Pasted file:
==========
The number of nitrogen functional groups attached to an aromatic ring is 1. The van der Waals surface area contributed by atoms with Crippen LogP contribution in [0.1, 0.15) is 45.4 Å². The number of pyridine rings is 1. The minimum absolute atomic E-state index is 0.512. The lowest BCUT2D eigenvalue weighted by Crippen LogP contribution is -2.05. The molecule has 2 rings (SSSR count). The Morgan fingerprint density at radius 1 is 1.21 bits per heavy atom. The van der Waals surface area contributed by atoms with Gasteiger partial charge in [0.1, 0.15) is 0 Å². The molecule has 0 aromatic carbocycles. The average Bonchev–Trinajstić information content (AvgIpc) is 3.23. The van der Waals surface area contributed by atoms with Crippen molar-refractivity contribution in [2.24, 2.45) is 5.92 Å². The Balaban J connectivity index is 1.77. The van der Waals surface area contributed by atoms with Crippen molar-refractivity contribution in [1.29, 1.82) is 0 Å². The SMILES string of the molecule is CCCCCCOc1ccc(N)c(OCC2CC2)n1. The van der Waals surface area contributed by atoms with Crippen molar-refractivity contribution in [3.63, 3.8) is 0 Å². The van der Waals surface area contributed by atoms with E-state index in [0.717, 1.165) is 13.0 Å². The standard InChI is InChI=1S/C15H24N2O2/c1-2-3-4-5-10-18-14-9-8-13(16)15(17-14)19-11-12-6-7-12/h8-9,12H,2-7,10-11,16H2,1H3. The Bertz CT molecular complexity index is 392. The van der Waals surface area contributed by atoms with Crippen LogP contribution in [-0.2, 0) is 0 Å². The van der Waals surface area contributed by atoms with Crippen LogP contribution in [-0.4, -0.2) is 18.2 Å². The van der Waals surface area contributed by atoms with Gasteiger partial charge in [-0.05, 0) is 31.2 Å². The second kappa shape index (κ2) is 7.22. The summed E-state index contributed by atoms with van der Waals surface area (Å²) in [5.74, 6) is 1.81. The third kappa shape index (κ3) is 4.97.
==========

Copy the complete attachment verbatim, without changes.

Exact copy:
The number of nitrogen functional groups attached to an aromatic ring is 1. The van der Waals surface area contributed by atoms with Crippen LogP contribution in [0.1, 0.15) is 45.4 Å². The number of pyridine rings is 1. The minimum absolute atomic E-state index is 0.512. The lowest BCUT2D eigenvalue weighted by Crippen LogP contribution is -2.05. The molecule has 2 rings (SSSR count). The Morgan fingerprint density at radius 1 is 1.21 bits per heavy atom. The van der Waals surface area contributed by atoms with Gasteiger partial charge in [0.1, 0.15) is 0 Å². The molecule has 0 aromatic carbocycles. The average Bonchev–Trinajstić information content (AvgIpc) is 3.23. The van der Waals surface area contributed by atoms with Crippen molar-refractivity contribution in [2.24, 2.45) is 5.92 Å². The Balaban J connectivity index is 1.77. The van der Waals surface area contributed by atoms with Crippen molar-refractivity contribution in [1.29, 1.82) is 0 Å². The SMILES string of the molecule is CCCCCCOc1ccc(N)c(OCC2CC2)n1. The van der Waals surface area contributed by atoms with Crippen molar-refractivity contribution in [3.63, 3.8) is 0 Å². The van der Waals surface area contributed by atoms with E-state index in [0.717, 1.165) is 13.0 Å². The standard InChI is InChI=1S/C15H24N2O2/c1-2-3-4-5-10-18-14-9-8-13(16)15(17-14)19-11-12-6-7-12/h8-9,12H,2-7,10-11,16H2,1H3. The Bertz CT molecular complexity index is 392. The van der Waals surface area contributed by atoms with Crippen LogP contribution in [-0.2, 0) is 0 Å². The van der Waals surface area contributed by atoms with Crippen LogP contribution in [-0.4, -0.2) is 18.2 Å². The van der Waals surface area contributed by atoms with Gasteiger partial charge in [-0.05, 0) is 31.2 Å². The second kappa shape index (κ2) is 7.22. The summed E-state index contributed by atoms with van der Waals surface area (Å²) in [5.74, 6) is 1.81. The third kappa shape index (κ3) is 4.97.